“10 years of indifference” on UK steel says Stephen Kinnock MP

By - World Infrastructure Journal

“10 years of indifference" on UK steel says Stephen Kinnock MP

UK Steel, once a foundation of the economy, has long been abandoned by the Government. A symbol of nationalised Britain’s bygone industrial heyday. Yet for manufacturing communities across the United Kingdom (UK), the coronavirus pandemic has become another blow to an industry already under threat. Not only has production been severely dented, but the Government has also failed to provide an industry support package or conclude long negotiations with Tata Steel to sustain their at-risk operations across the UK.

For Stephen Kinnock, MP for Aberavon, which includes steel community Port Talbot, “it is troubling that once again, the British Government is lagging behind”.

He was clear that this cannot continue, and the Government needs to “take this by the reigns and make something happen in a matter of weeks, not months”. The UK Government is one of the only steel economies across Europe who has failed to offer their industry a support package throughout the pandemic. In both France and Germany, substantial aid was secured within a matter of weeks.

For industry leaders, who have seen other sectors receive significant packages, this is extremely disappointing. This is especially hard given that a proposed collaborative steel investment fund was rejected by the Government at the beginning of the pandemic because it required policy change on electricity prices.

Manufacturing recovery

Negotiations between the UK Government and Tata Steel, an Indian conglomerate which owns most steel plants across Wales and specifically the Port Talbot hub, have yet to come to any fruition. These have been ongoing for many months since it made a pre-tax loss of £654 million prior to the pandemic and announced plans, in November 2020, to make the UK arm of its operations self-sustaining. If this is not possible, it could put over 8,000 UK jobs at risk. While a Government spokesperson said they are committed to “supporting a sustainable, long-term future for steel making in the UK”, they labelled this as ultimately a “commercial decision for the company”.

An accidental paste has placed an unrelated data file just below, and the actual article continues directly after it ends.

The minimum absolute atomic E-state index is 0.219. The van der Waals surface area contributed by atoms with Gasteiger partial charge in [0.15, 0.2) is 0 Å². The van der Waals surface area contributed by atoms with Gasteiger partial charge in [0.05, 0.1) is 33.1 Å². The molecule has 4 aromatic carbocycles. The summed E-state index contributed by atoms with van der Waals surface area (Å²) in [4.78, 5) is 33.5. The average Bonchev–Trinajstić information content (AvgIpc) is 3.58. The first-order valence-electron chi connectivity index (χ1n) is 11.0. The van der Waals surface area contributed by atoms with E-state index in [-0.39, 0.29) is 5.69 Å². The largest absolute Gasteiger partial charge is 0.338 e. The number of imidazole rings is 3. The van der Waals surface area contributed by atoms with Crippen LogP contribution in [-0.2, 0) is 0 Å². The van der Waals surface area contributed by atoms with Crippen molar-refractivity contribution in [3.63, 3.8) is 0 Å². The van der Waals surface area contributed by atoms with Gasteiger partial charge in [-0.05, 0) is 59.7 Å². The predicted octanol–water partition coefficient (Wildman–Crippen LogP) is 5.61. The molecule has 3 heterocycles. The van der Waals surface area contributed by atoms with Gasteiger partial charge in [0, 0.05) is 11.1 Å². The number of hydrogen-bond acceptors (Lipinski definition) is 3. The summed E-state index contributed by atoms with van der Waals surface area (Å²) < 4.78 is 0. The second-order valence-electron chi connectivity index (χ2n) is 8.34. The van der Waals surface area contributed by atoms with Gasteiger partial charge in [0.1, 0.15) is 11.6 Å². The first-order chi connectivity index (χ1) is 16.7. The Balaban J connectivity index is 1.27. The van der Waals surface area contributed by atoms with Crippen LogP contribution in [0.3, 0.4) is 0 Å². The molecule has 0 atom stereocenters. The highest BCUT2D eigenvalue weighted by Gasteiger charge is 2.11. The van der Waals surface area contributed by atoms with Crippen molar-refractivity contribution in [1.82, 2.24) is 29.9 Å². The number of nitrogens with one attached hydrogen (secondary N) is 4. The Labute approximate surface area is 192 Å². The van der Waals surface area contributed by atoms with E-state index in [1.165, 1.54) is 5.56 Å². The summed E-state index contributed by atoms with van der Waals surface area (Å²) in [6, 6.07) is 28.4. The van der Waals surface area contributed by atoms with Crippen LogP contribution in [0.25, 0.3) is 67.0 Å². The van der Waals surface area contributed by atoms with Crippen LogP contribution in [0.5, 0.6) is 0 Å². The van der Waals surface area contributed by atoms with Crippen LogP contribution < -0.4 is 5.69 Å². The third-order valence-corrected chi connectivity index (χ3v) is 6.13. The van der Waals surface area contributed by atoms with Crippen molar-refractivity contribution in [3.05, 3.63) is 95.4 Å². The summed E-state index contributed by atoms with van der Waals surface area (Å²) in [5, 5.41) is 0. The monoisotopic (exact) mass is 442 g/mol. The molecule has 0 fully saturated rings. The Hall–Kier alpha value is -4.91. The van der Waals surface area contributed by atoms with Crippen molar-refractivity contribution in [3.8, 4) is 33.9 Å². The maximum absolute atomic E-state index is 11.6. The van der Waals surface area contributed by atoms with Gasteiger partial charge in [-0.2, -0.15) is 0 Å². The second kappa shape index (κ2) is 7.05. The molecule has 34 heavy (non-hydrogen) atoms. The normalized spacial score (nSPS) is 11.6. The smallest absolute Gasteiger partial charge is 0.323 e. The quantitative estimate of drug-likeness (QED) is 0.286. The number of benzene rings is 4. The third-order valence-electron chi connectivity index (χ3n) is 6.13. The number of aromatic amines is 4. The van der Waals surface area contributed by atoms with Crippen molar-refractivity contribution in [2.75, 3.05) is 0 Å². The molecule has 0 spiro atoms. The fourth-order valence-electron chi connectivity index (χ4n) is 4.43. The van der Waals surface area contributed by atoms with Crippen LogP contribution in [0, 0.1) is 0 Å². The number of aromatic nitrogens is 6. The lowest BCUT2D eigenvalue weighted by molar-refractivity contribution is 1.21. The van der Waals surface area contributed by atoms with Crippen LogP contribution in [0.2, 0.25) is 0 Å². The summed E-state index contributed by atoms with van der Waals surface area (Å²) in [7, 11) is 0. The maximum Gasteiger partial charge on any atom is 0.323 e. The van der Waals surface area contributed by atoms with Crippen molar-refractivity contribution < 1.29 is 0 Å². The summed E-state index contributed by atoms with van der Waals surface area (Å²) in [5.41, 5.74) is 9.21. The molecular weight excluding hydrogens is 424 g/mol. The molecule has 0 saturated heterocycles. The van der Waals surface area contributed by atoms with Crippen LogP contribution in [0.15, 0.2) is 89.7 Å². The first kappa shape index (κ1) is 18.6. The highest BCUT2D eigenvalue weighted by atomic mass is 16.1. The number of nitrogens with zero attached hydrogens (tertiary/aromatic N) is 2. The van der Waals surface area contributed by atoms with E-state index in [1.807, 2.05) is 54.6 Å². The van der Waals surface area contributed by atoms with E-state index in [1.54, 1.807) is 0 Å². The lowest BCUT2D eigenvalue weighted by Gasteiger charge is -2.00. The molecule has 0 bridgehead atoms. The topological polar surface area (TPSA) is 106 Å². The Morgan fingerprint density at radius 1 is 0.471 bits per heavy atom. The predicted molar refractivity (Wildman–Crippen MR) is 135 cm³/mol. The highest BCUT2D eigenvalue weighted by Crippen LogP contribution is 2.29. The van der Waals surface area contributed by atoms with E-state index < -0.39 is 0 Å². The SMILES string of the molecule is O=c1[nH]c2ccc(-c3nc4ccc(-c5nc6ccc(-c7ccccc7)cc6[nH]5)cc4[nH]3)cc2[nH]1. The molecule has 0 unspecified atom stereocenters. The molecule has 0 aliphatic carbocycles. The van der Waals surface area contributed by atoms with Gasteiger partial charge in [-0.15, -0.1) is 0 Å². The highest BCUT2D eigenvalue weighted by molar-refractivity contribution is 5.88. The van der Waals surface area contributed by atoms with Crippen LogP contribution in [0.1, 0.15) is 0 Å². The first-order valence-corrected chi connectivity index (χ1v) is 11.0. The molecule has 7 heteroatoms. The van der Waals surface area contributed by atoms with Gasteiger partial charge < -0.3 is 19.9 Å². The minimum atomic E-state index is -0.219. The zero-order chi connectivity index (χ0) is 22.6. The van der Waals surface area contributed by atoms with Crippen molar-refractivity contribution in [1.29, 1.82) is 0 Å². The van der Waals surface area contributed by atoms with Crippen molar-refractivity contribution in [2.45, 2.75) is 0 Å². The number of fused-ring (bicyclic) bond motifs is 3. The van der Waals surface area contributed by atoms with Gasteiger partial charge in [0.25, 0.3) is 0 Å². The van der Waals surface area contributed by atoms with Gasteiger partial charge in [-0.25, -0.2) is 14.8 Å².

Mr Kinnock outlined that Business Secretary Rt Hon Kwasi Kwarteng who is leading the negotiations, is “playing his cards very close to his chest”. It is still unclear exactly what a future deal could entail, with questions remaining over how far the Government would get involved to save the steel industry. It is also highly likely that any deal will come with conditions attached and decarbonisation is a crucial part of this. “We really hope that Tata Steel will come forward with a strategy that the British Government wishes to support” said the Aberavon MP last week.

Yet Mr Kinnock was clear that any support needs to be substantial. While he was unwilling to put a number on this, he explained that this needs to be based on steel’s pivotal role in an economic recovery. “It is a foundational industry that cuts across the automotive, housing, and transport industries” he said, “you name it, steel is there”. Due to steel’s use across all parts of the manufacturing sector, Mr Kinnock explained that any investment will lead to a multiplier effect, bringing an excellent return for the British taxpayer. It is this that he has tried to hammer home to those at the negotiating table.

“It is absolutely clear that if the Government is at all serious about its levelling up agenda, you cannot have a post-pandemic economic recovery without a strong and healthy steel industry. It has to be the basis for a modern, manufacturing renaissance in this country. ”




A punishing policy environment

In recent decades, UK steel manufacturers have been hit hard by international competitors who have been able to undercut prices with dumping practices and substantial government subsidies. Yet Mr Kinnock was clear that for many years, the Government has instead hindered the steel industry with a “litany of missed opportunities”.

We have had 10 years of indifference from successive UK Governments” he said. “We have had years of a policy environment that is simply not conducive to attracting investment”.

While inside the European Union (EU), the UK continued to block the European Commission’s stronger anti-dumping measures against international steel. Domestic business rates also make investing in new machinery more costly and high electricity costs continue to make electrification an unappealing alternative.